Panel Discusses Innovative Approaches to Help Poor Women

Article Date

10 March 2011

Article Author

By Gillian Gaynair

Media Contact

Anne McPherson

Vice President, Global Communications email [email protected]

WASHINGTON – By creating more multi-sector partnerships, organizations and governments will be better positioned to quickly execute innovative ideas that improve women’s lives in developing countries, stressed a panel that included USAID Administrator Rajiv Shah and former British first lady Cherie Blair during the International Center for Research on Women’s (ICRW) International Women’s Day event.

Cherie Blair and Andrea Mitchell

Former British first lady Cherie Blair and NBC News Chief Foreign Affairs Correspondent Andrea Mitchell.

Moderated by NBC News Chief Foreign Affairs Correspondent Andrea Mitchell, the March 8 discussion focused on innovations that have the potential to change women’s lives. Shah and Blair were joined by Tim Hanstad, president and CEO of Landesa, and Bobbi Silten, chief foundation officer at Gap Inc. The event, attended by close to 300 at the National Press Club in Washington, D.C., officially kicked off ICRW’s Passports to Progress year-long 35th anniversary discussion series.

ICRW also honored Gap Inc. for its Personal Advancement and Career Enhancement (P.A.C.E.) program during the evening. P.A.C.E. provides life and educational skills to female garment workers in factories that make Gap Inc. products in India and Cambodia. ICRW is a partner on the effort.

“These women are not only changing their lives, but they’re bringing change to the lives of their families and communities,” Silten said of P.A.C.E. participants as she accepted ICRW’s annual Champions for Change award. “We really believe at Gap Inc. that if we can advance women, we can change the world.”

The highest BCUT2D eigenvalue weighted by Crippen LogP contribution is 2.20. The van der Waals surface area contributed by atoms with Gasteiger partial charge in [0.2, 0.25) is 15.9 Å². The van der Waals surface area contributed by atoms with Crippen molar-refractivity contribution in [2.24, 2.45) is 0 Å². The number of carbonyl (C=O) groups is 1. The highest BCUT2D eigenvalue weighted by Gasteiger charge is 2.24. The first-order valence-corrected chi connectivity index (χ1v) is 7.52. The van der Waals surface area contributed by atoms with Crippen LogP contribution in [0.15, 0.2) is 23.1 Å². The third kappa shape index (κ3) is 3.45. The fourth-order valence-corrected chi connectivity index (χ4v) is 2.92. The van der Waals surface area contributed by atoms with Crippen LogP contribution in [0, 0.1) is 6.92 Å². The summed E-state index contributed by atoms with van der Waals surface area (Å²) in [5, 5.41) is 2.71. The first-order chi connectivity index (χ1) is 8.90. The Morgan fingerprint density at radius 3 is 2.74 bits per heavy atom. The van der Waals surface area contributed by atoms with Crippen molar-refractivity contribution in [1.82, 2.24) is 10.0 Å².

Bobbi Silten, chief foundation officer of Gap Inc.

Bobbi Silten, chief foundation officer at Gap Inc.

During the discussion, Silten offered more details on how the P.A.C.E. program developed. She said that key to Gap Inc. was to assess how it could leverage its assets – beyond writing a check – to create social change. And it was important to the company that its investment not only advance women, but benefit their children and communities, too.

“We really believe that’s the way to create sustainable programs,” Silten said. “When everybody gets something, they keep doing it.”

She added that in the case of P.A.C.E., the various components of the program were not necessarily ground-breaking. Rather, the innovative approach was in how those components were put together. “Innovation doesn’t have to be invention,” Silten said. “It can be looking at a problem differently. It can be bringing existing solutions to a different application.”

Tim Hanstad, president and CEO of Landesa.
Tim Hanstad, president and CEO of Landesa.

Other panelists also expanded on their organizations’ efforts and addressed how they measure whether their ideas are successful. Shah highlighted USAID’s reform strategy, called USAID Forward; Hanstad discussed new approaches for ensuring that women can own and benefit from land, such as developing micro-plots; and Blair touched on the work of her Cherie Blair Foundation for Women to get more mobile phones in the hands of women entrepreneurs.

She and others also called for more partnerships between the private sector, governments, donors and nonprofit organizations on programs aimed at helping impoverished women. “What distresses me somewhat is that while there is all this great work going on, we still are not very good at sharing; we still have a rather siloed mentality,” Blair said. “We have to learn to have a little more confidence in the power of partnerships. If we come together … we can all in fact become better at what we do.”

USAID Administrator Rajiv Shah.
USAID Administrator Rajiv Shah.

And particularly in today’s tight budget environment, Shah said that collaborations between diverse sectors can help speed the time between when a good idea is born to when it takes root in women’s lives.

That’s one of the great challenges in development work, he said, and to tackle it requires an open mind, risk-taking that is rewarded and a willingness to challenge old assumptions.

“We need to make a commitment to say that we will make big investments in trying new things, developing new innovations and experimenting in how we do our work,” Shah said.

“We need to get better and faster at what we do.”

Gillian Gaynair is ICRW’s writer/editor.

Photos: ©Kaveh Sardari/